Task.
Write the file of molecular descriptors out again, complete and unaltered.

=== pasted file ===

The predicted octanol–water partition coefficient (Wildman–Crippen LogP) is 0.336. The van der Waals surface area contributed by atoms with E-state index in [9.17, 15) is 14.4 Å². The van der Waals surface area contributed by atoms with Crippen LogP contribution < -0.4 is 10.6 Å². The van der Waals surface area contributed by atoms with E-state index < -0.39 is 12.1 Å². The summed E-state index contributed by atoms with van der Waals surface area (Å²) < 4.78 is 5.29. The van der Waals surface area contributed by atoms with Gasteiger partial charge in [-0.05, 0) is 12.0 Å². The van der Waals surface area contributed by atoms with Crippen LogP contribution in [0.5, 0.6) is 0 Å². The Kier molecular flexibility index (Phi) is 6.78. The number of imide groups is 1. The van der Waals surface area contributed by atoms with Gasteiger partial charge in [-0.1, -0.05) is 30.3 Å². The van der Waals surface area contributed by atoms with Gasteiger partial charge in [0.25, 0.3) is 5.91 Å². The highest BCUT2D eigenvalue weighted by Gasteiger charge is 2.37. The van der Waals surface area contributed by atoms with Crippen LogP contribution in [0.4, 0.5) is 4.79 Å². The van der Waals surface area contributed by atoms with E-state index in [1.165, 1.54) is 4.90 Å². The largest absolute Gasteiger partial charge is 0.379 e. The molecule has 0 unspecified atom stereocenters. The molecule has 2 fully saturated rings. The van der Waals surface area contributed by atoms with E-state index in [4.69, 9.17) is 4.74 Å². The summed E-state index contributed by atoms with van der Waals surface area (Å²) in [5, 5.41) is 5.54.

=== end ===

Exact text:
The predicted octanol–water partition coefficient (Wildman–Crippen LogP) is 0.336. The van der Waals surface area contributed by atoms with E-state index in [9.17, 15) is 14.4 Å². The van der Waals surface area contributed by atoms with Crippen LogP contribution < -0.4 is 10.6 Å². The van der Waals surface area contributed by atoms with E-state index < -0.39 is 12.1 Å². The summed E-state index contributed by atoms with van der Waals surface area (Å²) < 4.78 is 5.29. The van der Waals surface area contributed by atoms with Gasteiger partial charge in [-0.05, 0) is 12.0 Å². The van der Waals surface area contributed by atoms with Crippen LogP contribution in [0.5, 0.6) is 0 Å². The Kier molecular flexibility index (Phi) is 6.78. The number of imide groups is 1. The van der Waals surface area contributed by atoms with Gasteiger partial charge in [-0.1, -0.05) is 30.3 Å². The van der Waals surface area contributed by atoms with Gasteiger partial charge in [0.25, 0.3) is 5.91 Å². The highest BCUT2D eigenvalue weighted by Gasteiger charge is 2.37. The van der Waals surface area contributed by atoms with Crippen LogP contribution in [0.4, 0.5) is 4.79 Å². The van der Waals surface area contributed by atoms with E-state index in [1.165, 1.54) is 4.90 Å². The largest absolute Gasteiger partial charge is 0.379 e. The molecule has 0 unspecified atom stereocenters. The molecule has 2 fully saturated rings. The van der Waals surface area contributed by atoms with E-state index in [4.69, 9.17) is 4.74 Å². The summed E-state index contributed by atoms with van der Waals surface area (Å²) in [5, 5.41) is 5.54.